Mercedes C-Class Cabriolet C 220 d AMG Line auto
List price £41,575
Target Price £41,066
The four-seat C-Class Cabriolet is based on the Coupé. This is the entry-level diesel version
Range Rover Evoque Convertible 2.0 TD4 180 HSE Dynamic
List price £47,500
Target Price £47,500
This soft-top SUV is unique in its class, but it'll need substance to back up those head-turning looks
We Brits love a convertible. Even though our summers are about as reliable as the average election poll, we’re Europe’s second biggest market for drop-tops, which means the two protagonists we’ve lined up here may well pique your interest.
Our second contender is rather less orthodox. In fact, as a drop-top version of the fashionable Range Rover Evoque, it’s the only convertible SUV on the market. Is there a good reason for that? Or is Land Rover’s blue-sky thinking a stroke of genius?
What are they like to drive?
The Evoque might have a slightly more powerful engine, but it’s weighed down by an extra 200kg of flab. While the C-Class builds speed fairly briskly, acceleration in the Evoque is adequate at best – even if you put your foot down hard. Both engines are a bit clattery at idle and when worked hard, but the C-Class’s isolates you better from vibration.
Through the corners, the Evoque leans more and is less keen to change direction. Its steering is also unnervingly quick for a car so tall, making it feel relatively unstable. The C-Class has slower steering, so feels less hyperactive, and its steering weight builds more naturally as you turn in to corners. While outright stopping distances from 70-0mph were similar in our tests, the Evoque nosedives heavily, so it feels less stable under braking.
At cruising speeds, the Evoque rides most bumps better than the more firmly sprung C-Class. However, the Evoque’s lofty seating position amplifies the car’s body movements, so your head gets tossed from side to side along pockmarked urban streets, which is actually more annoying. In the C-Class, you can enjoy a much smoother ride if you add the Airmatic suspension for £895.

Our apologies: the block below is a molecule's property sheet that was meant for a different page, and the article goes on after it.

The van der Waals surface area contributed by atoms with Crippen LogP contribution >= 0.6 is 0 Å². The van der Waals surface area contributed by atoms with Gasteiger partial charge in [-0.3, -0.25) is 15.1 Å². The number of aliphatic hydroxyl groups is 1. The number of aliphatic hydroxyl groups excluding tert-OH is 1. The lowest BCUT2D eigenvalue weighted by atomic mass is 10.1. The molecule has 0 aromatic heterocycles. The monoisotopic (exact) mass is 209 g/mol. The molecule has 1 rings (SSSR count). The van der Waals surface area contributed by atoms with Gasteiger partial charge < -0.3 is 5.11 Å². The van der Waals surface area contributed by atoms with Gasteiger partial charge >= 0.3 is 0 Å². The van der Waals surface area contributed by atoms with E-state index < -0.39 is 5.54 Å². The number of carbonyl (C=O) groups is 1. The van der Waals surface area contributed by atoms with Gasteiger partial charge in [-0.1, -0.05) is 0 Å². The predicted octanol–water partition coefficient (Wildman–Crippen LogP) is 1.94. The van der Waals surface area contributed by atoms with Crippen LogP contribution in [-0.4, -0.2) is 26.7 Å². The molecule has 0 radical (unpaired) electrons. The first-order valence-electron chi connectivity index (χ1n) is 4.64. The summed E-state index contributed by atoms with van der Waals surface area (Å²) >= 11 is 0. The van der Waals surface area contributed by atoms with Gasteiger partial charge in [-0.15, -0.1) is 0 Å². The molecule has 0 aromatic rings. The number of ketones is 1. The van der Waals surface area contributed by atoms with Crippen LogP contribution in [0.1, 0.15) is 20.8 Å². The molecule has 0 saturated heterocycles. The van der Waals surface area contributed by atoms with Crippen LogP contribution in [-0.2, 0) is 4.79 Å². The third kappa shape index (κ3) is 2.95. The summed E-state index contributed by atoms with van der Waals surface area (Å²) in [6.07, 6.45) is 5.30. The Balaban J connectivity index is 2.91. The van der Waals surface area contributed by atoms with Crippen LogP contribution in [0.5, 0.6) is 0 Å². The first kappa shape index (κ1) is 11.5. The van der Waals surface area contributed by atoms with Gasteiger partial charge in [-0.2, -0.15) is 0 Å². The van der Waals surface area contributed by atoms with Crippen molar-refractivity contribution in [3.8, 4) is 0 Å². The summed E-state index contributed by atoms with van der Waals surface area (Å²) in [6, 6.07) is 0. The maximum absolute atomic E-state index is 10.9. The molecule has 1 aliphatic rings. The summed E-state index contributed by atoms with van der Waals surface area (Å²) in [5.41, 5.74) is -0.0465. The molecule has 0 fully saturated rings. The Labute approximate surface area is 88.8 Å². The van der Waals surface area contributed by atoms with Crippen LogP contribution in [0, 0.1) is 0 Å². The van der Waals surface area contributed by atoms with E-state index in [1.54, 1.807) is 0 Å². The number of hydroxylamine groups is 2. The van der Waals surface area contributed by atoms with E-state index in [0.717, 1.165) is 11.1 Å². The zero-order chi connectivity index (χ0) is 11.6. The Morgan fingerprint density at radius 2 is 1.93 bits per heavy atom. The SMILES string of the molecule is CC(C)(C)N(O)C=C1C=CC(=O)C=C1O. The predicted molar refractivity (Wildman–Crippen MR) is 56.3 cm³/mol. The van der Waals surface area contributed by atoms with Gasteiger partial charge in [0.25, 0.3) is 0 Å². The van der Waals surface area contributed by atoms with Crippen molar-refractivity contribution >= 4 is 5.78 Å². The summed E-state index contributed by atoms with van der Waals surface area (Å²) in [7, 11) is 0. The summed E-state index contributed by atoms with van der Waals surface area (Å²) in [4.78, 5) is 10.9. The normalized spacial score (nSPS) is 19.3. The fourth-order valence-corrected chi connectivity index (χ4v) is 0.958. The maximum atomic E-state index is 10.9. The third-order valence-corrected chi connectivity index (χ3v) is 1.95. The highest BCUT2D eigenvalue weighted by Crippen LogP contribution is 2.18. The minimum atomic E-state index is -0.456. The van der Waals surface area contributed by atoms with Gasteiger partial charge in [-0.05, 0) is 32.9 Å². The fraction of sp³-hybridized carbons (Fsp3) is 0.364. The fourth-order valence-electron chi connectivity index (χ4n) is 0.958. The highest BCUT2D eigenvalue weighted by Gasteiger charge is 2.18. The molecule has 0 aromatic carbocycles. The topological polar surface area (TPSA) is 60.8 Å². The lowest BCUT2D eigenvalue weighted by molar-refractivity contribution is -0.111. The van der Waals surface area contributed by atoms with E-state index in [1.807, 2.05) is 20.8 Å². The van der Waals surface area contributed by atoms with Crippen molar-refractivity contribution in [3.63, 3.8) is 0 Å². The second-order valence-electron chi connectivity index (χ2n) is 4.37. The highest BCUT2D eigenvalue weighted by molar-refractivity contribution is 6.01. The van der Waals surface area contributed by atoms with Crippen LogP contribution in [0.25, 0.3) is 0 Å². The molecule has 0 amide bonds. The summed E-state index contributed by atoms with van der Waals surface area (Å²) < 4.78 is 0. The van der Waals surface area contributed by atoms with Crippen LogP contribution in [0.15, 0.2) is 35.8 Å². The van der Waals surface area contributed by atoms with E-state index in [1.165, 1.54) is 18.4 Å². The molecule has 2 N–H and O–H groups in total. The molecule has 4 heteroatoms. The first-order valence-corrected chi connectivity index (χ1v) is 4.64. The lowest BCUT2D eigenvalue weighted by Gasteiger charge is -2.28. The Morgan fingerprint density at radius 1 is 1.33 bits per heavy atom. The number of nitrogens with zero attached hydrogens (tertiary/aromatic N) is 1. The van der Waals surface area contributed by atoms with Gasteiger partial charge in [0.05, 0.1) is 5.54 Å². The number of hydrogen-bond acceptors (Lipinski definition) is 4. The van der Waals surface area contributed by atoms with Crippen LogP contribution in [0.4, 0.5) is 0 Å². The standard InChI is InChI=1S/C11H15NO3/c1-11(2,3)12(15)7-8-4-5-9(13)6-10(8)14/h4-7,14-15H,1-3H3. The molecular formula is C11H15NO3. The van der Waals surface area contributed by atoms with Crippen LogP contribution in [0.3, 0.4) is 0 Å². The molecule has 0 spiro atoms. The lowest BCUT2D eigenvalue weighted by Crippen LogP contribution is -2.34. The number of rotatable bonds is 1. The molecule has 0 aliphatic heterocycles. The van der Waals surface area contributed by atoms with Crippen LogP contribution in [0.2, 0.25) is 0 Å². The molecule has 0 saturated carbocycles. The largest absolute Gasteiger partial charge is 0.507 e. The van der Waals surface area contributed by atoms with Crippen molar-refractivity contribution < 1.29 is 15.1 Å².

Neither car feels as stiff as the hard-top on which it’s based. The Evoque’s body shimmies a little along rough roads while the C-Class is floppier still, sending shudders through the steering column whenever you encounter a nasty pothole. The optional Airmatic suspension makes the flex in the body less apparent, though.
The Evoque comes with an eight-speed automatic gearbox that is smooth and responsive on the move. However, there’s always a noticeable pause when accelerating from a standstill. This makes entering a busy roundabout more stressful than it should be.
A six-speed manual gearbox is standard on the C-Class, but our test car came with the optional nine-speed automatic most buyers opt for. Left in Normal mode, it’s just as smooth as the Evoque’s, although switch to Sport and there’s a more noticeable jolt when upshifting. The Mercedes’ extra gear means its engine spins away slower at speed, making it the quieter cruiser.
You can hold a conversation at 70mph with the roof down in both cars, although the C-Class is marginally quieter inside. It comes with an electrically operated wind deflector as standard, whereas the Evoque’s is a £260 option that needs to be manually put up and blocks off the rear seats. Both roofs can be operated at up to 30mph, but the Evoque’s is around six seconds quicker to go about its business.
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